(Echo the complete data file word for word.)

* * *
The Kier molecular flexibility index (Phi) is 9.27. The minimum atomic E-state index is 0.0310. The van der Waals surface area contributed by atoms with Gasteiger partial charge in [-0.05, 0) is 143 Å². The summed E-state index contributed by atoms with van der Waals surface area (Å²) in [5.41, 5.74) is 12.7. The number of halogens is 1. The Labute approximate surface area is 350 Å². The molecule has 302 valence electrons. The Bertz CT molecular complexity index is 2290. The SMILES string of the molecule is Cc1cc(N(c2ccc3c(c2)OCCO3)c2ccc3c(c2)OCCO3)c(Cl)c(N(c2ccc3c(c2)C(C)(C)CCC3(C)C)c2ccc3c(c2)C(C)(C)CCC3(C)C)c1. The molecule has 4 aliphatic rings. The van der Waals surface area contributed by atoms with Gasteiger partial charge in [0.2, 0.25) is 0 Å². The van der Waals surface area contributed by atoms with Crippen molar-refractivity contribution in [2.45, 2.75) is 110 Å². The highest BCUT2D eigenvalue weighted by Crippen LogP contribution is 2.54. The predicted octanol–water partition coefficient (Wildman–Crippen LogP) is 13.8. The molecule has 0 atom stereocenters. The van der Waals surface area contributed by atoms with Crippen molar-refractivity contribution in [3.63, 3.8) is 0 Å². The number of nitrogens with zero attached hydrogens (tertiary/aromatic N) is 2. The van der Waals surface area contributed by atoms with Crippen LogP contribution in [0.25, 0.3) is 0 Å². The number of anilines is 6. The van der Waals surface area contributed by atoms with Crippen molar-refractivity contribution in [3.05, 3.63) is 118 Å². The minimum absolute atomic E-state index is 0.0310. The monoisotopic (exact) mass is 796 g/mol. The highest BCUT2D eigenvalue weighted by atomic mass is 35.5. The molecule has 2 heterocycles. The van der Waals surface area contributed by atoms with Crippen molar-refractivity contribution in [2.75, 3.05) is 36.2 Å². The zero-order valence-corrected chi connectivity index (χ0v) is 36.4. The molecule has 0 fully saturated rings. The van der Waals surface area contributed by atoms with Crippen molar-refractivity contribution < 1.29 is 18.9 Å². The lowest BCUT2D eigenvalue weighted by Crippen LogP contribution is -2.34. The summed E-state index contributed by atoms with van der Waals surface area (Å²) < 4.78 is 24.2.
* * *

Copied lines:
The Kier molecular flexibility index (Phi) is 9.27. The minimum atomic E-state index is 0.0310. The van der Waals surface area contributed by atoms with Gasteiger partial charge in [-0.05, 0) is 143 Å². The summed E-state index contributed by atoms with van der Waals surface area (Å²) in [5.41, 5.74) is 12.7. The number of halogens is 1. The Labute approximate surface area is 350 Å². The molecule has 302 valence electrons. The Bertz CT molecular complexity index is 2290. The SMILES string of the molecule is Cc1cc(N(c2ccc3c(c2)OCCO3)c2ccc3c(c2)OCCO3)c(Cl)c(N(c2ccc3c(c2)C(C)(C)CCC3(C)C)c2ccc3c(c2)C(C)(C)CCC3(C)C)c1. The molecule has 4 aliphatic rings. The van der Waals surface area contributed by atoms with Gasteiger partial charge in [0.2, 0.25) is 0 Å². The van der Waals surface area contributed by atoms with Crippen molar-refractivity contribution in [2.45, 2.75) is 110 Å². The highest BCUT2D eigenvalue weighted by Crippen LogP contribution is 2.54. The predicted octanol–water partition coefficient (Wildman–Crippen LogP) is 13.8. The molecule has 0 atom stereocenters. The van der Waals surface area contributed by atoms with Crippen molar-refractivity contribution in [3.63, 3.8) is 0 Å². The number of nitrogens with zero attached hydrogens (tertiary/aromatic N) is 2. The van der Waals surface area contributed by atoms with Crippen LogP contribution in [0.25, 0.3) is 0 Å². The number of anilines is 6. The van der Waals surface area contributed by atoms with Crippen molar-refractivity contribution in [3.05, 3.63) is 118 Å². The minimum absolute atomic E-state index is 0.0310. The monoisotopic (exact) mass is 796 g/mol. The highest BCUT2D eigenvalue weighted by atomic mass is 35.5. The molecule has 2 heterocycles. The van der Waals surface area contributed by atoms with Crippen molar-refractivity contribution in [2.75, 3.05) is 36.2 Å². The zero-order valence-corrected chi connectivity index (χ0v) is 36.4. The molecule has 0 fully saturated rings. The van der Waals surface area contributed by atoms with Crippen molar-refractivity contribution < 1.29 is 18.9 Å². The lowest BCUT2D eigenvalue weighted by Crippen LogP contribution is -2.34. The summed E-state index contributed by atoms with van der Waals surface area (Å²) < 4.78 is 24.2.